High-deductible health insurance plans typically have lower premiums than traditional PPO health insurance plans and can help smaller employers continue to offer health insurance benefits to employees. The idea of having to cover the first portion of medical expenses out of pocket because of a high deductible can overwhelm some people. To help offset some of this cost, employers can choose to contribute to employees' health savings accounts.
The Internal Revenue Service permits anyone to make contributions to an individual's HSA on that person's behalf, and the individual can deduct the amount contributed to an HSA up to the permitted limit each year. The only contribution that an employee cannot deduct is that which an employer makes on the person's behalf. Employer contributions to an HSA are listed on an employee's W-2 form, but they are not counted as income.
Employer Contribution Rules
To satisfy IRS regulations, employer contributions to employee HSAs must meet compatible contribution rules or the contributions will not be tax-deductible to the employer. This means that a standard amount can be contributed to all participating employees enrolled in individual plans, and a different amount can be contributed on behalf of employees enrolled in family HSA plans. For example, an employer can contribute $75 per month to an employee-only HSA and $150 to family HSA plans. The amount that an employee contributes to his HSA through payroll deduction does not affect an employer's contribution, unless it would create excess contributions to the account.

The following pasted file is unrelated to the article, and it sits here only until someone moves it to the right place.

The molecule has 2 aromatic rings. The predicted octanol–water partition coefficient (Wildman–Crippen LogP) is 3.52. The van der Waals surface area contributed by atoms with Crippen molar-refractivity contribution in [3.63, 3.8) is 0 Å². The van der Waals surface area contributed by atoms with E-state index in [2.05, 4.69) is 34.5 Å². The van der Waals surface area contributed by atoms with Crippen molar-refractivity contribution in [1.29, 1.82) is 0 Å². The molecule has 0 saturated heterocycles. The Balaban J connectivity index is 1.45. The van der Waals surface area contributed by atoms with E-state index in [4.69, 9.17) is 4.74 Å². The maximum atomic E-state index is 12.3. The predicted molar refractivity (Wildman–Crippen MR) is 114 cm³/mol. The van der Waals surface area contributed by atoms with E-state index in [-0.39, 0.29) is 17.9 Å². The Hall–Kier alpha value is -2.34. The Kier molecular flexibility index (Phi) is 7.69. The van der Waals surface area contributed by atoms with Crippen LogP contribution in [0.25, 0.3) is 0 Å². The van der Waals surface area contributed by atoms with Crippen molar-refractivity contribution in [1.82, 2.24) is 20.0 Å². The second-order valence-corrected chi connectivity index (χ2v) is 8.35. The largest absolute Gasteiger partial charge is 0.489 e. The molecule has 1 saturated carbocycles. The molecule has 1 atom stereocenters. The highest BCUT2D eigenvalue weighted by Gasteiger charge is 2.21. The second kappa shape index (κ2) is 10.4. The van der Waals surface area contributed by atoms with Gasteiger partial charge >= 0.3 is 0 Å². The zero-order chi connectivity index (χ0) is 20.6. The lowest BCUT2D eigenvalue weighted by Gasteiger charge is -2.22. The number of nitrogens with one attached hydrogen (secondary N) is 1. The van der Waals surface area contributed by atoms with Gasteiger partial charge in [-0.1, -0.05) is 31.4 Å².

Employer Contributions to Ineligible Employees
If an employer is making contributions to an employee's HSA and the employee ceases to become eligible for an HSA, the employer may not be able to recover the funds deposited after the employee is ineligible. It is up to the employer to confirm that deposits into an HSA stop when an employee becomes ineligible. As long as the amount deposited to an employee HSA does not result in excess contributions, the employer has no recourse.
For example, an employee participates in an individual HSA plan for six months. The total amount that can be deposited into the employee's HSA is $1,525 (half of the annual limit of $3,050). If the contributions do not exceed this amount, the employer cannot request that the funds be returned.
The only way that an employer can reclaim funds that were deposited into an eligible employee's HSA is if there are excess contributions. In the previous example, if the total contributions into the employee's HSA had been $1,800, the employer could have corrected the excess contribution error of $275. The employer can either ask the HSA trustee to return the funds to the employer or include the overage in the employee's gross income on his W-2. If contributions are made on behalf of an employee who never had an HSA, the employer can correct this error, since an HSA never existed.